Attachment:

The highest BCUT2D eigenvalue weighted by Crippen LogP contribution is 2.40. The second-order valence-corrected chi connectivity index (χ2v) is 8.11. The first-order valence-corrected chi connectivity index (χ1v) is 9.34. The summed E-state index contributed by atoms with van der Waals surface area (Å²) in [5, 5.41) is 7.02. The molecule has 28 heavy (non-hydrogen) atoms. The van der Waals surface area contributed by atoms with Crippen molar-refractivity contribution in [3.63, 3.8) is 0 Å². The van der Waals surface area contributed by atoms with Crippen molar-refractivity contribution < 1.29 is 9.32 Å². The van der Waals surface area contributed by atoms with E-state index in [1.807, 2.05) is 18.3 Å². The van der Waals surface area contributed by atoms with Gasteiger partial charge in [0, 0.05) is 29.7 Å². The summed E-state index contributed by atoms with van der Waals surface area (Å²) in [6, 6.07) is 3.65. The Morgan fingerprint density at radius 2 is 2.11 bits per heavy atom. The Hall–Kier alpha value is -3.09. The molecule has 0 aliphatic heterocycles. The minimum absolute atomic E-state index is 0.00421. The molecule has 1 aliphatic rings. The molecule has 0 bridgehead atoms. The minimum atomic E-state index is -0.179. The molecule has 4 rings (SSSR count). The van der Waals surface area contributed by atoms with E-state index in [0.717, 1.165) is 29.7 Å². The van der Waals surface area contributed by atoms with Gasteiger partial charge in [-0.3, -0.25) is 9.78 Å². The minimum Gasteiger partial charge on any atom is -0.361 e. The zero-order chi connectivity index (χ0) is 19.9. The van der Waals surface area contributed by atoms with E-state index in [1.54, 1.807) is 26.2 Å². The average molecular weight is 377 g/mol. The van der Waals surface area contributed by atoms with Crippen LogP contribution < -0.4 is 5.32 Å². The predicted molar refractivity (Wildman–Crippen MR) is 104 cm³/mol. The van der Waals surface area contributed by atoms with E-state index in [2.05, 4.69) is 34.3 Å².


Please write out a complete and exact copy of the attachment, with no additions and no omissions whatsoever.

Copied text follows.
The highest BCUT2D eigenvalue weighted by Crippen LogP contribution is 2.40. The second-order valence-corrected chi connectivity index (χ2v) is 8.11. The first-order valence-corrected chi connectivity index (χ1v) is 9.34. The summed E-state index contributed by atoms with van der Waals surface area (Å²) in [5, 5.41) is 7.02. The molecule has 28 heavy (non-hydrogen) atoms. The van der Waals surface area contributed by atoms with Crippen molar-refractivity contribution in [3.63, 3.8) is 0 Å². The van der Waals surface area contributed by atoms with Crippen molar-refractivity contribution < 1.29 is 9.32 Å². The van der Waals surface area contributed by atoms with E-state index in [1.807, 2.05) is 18.3 Å². The van der Waals surface area contributed by atoms with Gasteiger partial charge in [0, 0.05) is 29.7 Å². The summed E-state index contributed by atoms with van der Waals surface area (Å²) in [6, 6.07) is 3.65. The Morgan fingerprint density at radius 2 is 2.11 bits per heavy atom. The Hall–Kier alpha value is -3.09. The molecule has 0 aliphatic heterocycles. The minimum absolute atomic E-state index is 0.00421. The molecule has 1 aliphatic rings. The molecule has 0 bridgehead atoms. The minimum atomic E-state index is -0.179. The molecule has 4 rings (SSSR count). The van der Waals surface area contributed by atoms with E-state index in [0.717, 1.165) is 29.7 Å². The van der Waals surface area contributed by atoms with Gasteiger partial charge in [-0.3, -0.25) is 9.78 Å². The minimum Gasteiger partial charge on any atom is -0.361 e. The zero-order chi connectivity index (χ0) is 19.9. The van der Waals surface area contributed by atoms with E-state index in [1.54, 1.807) is 26.2 Å². The average molecular weight is 377 g/mol. The van der Waals surface area contributed by atoms with Crippen LogP contribution < -0.4 is 5.32 Å². The predicted molar refractivity (Wildman–Crippen MR) is 104 cm³/mol. The van der Waals surface area contributed by atoms with E-state index in [2.05, 4.69) is 34.3 Å².